sprint for sprinters with UTT using running-specific prosthesis is an individual occurrence. Consequently, as noted by a previous study, 2 an average group-based analysis may mask important issues at the individual level. In the present study, we classified 2 and 2 sprinters with UTT into step frequency
Hiroaki Hobara, Sakiko Saito, Satoru Hashizume, Hiroyuki Sakata, and Yoshiyuki Kobayashi
Gerda Strutzenberger, Adam Brazil, Timothy Exell, Hans von Lieres und Wilkau, John D. Davies, Steffen Willwacher, Johannes Funken, Ralf Müller, Kai Heinrich, Hermann Schwameder, Wolfgang Potthast, and Gareth Irwin
, Interantional Paralympic Committee; PB, personal best; RSP, running-specific prosthesis; UTF, unilateral transfemoral; UTT, unilateral transtibial; WR, world record. Hence, the mean performance of the AB and AMP groups was 11.4% (3.4%) and 11.2% (5.7%) slower than the current 100-m sprint world record of each
Atsushi Makimoto, Yoko Sano, Satoru Hashizume, Akihiko Murai, Yoshiyuki Kobayashi, Hiroshi Takemura, and Hiroaki Hobara
Understanding the characteristics of ground reaction forces (GRFs) on both limbs during sprinting in unilateral amputees wearing running-specific prostheses would provide important information that could be utilized in the evaluation of athletic performance and development of training methods in this population. The purpose of this study was to compare GRFs between intact and prosthetic limbs during sprinting in unilateral transfemoral amputees wearing running-specific prostheses. Nine sprinters with unilateral transfemoral amputation wearing the same type of prosthesis performed maximal sprinting on a 40-m runway. GRFs were recorded from 7 force plates placed in the center of the runway. Peak forces and impulses of the GRFs in each direction were compared between limbs. Peak forces in vertical, braking, propulsive, and medial directions were significantly greater in intact limbs than those in prosthetic limbs, whereas there were no significant differences in peak lateral force between limbs. Further, significantly less braking impulses were observed in prosthetic limbs than in intact limbs; however, the other measured impulses were not different between limbs. Therefore, the results of the present study suggest that limb-specific rehabilitation and training strategies should be developed for transfemoral amputees wearing running-specific prostheses.
Lara Grobler, Suzanne Ferreira, and Elmarie Terblanche
The Paralympic Games have undergone many changes since their inception in 1960, one being the advances made in running-specific prostheses (RSPs) for track athletes with lower-limb amputations.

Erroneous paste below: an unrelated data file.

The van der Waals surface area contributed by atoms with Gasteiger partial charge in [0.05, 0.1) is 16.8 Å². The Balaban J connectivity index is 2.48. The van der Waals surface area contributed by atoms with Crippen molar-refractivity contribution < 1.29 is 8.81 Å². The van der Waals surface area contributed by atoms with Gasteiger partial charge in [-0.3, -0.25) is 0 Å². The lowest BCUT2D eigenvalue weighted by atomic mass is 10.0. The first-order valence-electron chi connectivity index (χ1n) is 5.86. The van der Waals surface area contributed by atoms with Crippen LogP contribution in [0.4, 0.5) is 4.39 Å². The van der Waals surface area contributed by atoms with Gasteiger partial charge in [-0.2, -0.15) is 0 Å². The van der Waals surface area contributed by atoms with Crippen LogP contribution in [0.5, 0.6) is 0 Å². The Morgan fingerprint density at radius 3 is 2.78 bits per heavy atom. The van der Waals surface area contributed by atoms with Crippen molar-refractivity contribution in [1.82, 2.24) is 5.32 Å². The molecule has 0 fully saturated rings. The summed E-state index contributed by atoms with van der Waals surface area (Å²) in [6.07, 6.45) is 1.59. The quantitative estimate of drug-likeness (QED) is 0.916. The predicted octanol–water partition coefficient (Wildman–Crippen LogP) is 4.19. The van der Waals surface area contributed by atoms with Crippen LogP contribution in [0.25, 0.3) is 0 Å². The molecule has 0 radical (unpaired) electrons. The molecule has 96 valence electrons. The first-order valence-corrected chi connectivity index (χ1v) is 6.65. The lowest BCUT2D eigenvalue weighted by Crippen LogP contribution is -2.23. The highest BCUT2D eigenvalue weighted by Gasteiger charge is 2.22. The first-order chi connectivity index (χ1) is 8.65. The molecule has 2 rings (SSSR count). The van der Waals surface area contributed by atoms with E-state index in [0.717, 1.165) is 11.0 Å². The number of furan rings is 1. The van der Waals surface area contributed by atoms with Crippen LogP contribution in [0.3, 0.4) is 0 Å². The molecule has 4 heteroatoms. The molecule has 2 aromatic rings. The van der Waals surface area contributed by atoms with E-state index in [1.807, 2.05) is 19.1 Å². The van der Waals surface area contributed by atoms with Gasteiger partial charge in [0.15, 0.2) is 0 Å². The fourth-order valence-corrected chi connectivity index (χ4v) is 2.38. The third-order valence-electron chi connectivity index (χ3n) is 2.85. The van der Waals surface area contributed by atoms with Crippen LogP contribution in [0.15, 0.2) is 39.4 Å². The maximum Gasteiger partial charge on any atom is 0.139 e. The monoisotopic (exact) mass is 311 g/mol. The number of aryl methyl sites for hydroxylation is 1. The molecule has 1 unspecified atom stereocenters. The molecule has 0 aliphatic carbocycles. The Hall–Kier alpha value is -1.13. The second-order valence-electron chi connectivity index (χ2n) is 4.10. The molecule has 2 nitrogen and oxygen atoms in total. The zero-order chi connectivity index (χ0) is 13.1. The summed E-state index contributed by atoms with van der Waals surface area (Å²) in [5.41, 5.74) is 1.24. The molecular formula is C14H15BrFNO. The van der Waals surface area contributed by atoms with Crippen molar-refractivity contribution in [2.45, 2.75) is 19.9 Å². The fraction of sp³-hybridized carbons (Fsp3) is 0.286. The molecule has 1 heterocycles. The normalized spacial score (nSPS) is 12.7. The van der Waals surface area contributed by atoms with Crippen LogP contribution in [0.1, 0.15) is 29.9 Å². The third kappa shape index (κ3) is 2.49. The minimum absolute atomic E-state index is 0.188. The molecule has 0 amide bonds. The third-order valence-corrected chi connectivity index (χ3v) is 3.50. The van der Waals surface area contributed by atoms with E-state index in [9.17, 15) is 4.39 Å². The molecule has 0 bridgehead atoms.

To investigate the sprinting-performance changes in athletes with lower-limb amputations since 1992 to assess whether the influence of developments in RSP technology is evident.
The results of the Olympic and Paralympic Games ranging between 1992 and 2012 for the 100-m and 200-m were collected, and performance trends, percentage change in performance, and competition density (CD) were calculated.
The results indicate that the greatest performance increases were seen in athletes with lower-limb amputations (T42 = 26%, T44 = 14%). These performance improvements were greater than for Olympic athletes (<3%), as well as Paralympic athletes from other selected classes (<10%). The T42 and T44 classes also showed the lowest CD values.
These results suggest that although there is an overall trend for improved Paralympic sprint performances, RSP technology has played a noteworthy role in the progression of performances of athletes with amputations. It is also hypothesized that the difference in the performance improvements between the T42 and T44 classes is due to the level of disability and therefore the extent to which technology is required to enable locomotion.
It is evident that RSP technology has played a significant role in the progression of performances in athletes with lower-limb amputations.
Brian S. Baum, Hiroaki Hobara, Yoon Hyuk Kim, and Jae Kun Shim
Individuals with lower extremity amputation must adapt the mechanical interactions between the feet and ground to account for musculoskeletal function loss. However, it is currently unknown how individuals with amputation modulate three-dimensional ground reaction forces (GRFs) when running. This study aimed to understand how running with running-specific prostheses influences three-dimensional support forces from the ground. Eight individuals with unilateral transtibial amputations and 8 control subjects ran overground at 2.5, 3.0, and 3.5 m/s. Ten force plates measured GRFs at 1000 Hz. Peak and average GRFs and impulses in each plane were compared between limbs and groups. Prosthetic limbs generated reduced vertical impulses, braking forces and impulses, and mediolateral forces while generating similar propulsive impulses compared with intact and control limbs. Intact limbs generated greater peak and average vertical forces and average braking forces than control subjects’ limbs. These data indicate that the nonamputated limb experiences elevated mechanical loading compared with prosthetic and control limbs. This may place individuals with amputation at greater risk of acute injury or joint degeneration in their intact limb. Individuals with amputation adapted to running-specific prosthesis force production limitations by generating longer periods of positive impulse thus producing propulsive impulses equivalent to intact and control limbs.